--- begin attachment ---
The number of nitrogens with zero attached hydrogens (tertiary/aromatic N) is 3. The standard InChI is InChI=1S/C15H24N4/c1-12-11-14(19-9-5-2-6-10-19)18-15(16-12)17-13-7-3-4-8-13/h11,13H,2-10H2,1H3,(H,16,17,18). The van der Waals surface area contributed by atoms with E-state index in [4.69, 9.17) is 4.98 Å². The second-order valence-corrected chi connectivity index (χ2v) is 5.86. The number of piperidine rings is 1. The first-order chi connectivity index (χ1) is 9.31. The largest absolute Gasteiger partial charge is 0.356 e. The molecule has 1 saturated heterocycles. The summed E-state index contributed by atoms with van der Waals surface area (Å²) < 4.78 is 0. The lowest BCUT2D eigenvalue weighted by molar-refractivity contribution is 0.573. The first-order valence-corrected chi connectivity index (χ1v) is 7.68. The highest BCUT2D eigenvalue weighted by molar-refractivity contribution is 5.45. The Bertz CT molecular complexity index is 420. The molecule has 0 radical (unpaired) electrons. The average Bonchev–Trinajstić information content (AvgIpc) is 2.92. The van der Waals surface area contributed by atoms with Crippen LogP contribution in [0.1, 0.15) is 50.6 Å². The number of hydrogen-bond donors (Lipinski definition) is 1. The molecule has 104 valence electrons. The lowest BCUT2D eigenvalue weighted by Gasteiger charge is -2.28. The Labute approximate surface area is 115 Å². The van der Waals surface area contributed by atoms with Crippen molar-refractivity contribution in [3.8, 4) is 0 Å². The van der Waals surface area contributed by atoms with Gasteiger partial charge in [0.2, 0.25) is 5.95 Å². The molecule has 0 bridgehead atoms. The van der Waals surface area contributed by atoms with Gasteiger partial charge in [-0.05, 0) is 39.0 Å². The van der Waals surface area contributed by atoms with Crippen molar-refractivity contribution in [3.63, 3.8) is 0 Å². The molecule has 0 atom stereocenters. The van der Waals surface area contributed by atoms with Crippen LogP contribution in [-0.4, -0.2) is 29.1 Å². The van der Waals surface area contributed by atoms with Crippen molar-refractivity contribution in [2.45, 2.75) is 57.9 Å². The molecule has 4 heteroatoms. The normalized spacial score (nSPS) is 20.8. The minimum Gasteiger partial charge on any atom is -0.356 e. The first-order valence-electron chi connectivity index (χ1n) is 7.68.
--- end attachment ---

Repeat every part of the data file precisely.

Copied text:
The number of nitrogens with zero attached hydrogens (tertiary/aromatic N) is 3. The standard InChI is InChI=1S/C15H24N4/c1-12-11-14(19-9-5-2-6-10-19)18-15(16-12)17-13-7-3-4-8-13/h11,13H,2-10H2,1H3,(H,16,17,18). The van der Waals surface area contributed by atoms with E-state index in [4.69, 9.17) is 4.98 Å². The second-order valence-corrected chi connectivity index (χ2v) is 5.86. The number of piperidine rings is 1. The first-order chi connectivity index (χ1) is 9.31. The largest absolute Gasteiger partial charge is 0.356 e. The molecule has 1 saturated heterocycles. The summed E-state index contributed by atoms with van der Waals surface area (Å²) < 4.78 is 0. The lowest BCUT2D eigenvalue weighted by molar-refractivity contribution is 0.573. The first-order valence-corrected chi connectivity index (χ1v) is 7.68. The highest BCUT2D eigenvalue weighted by molar-refractivity contribution is 5.45. The Bertz CT molecular complexity index is 420. The molecule has 0 radical (unpaired) electrons. The average Bonchev–Trinajstić information content (AvgIpc) is 2.92. The van der Waals surface area contributed by atoms with Crippen LogP contribution in [0.1, 0.15) is 50.6 Å². The number of hydrogen-bond donors (Lipinski definition) is 1. The molecule has 104 valence electrons. The lowest BCUT2D eigenvalue weighted by Gasteiger charge is -2.28. The Labute approximate surface area is 115 Å². The van der Waals surface area contributed by atoms with Crippen molar-refractivity contribution in [3.8, 4) is 0 Å². The van der Waals surface area contributed by atoms with Gasteiger partial charge in [0.2, 0.25) is 5.95 Å². The molecule has 0 bridgehead atoms. The van der Waals surface area contributed by atoms with Gasteiger partial charge in [-0.05, 0) is 39.0 Å². The van der Waals surface area contributed by atoms with Crippen molar-refractivity contribution in [3.63, 3.8) is 0 Å². The molecule has 0 atom stereocenters. The van der Waals surface area contributed by atoms with Crippen LogP contribution in [-0.4, -0.2) is 29.1 Å². The van der Waals surface area contributed by atoms with Crippen molar-refractivity contribution in [2.45, 2.75) is 57.9 Å². The molecule has 4 heteroatoms. The normalized spacial score (nSPS) is 20.8. The minimum Gasteiger partial charge on any atom is -0.356 e. The first-order valence-electron chi connectivity index (χ1n) is 7.68.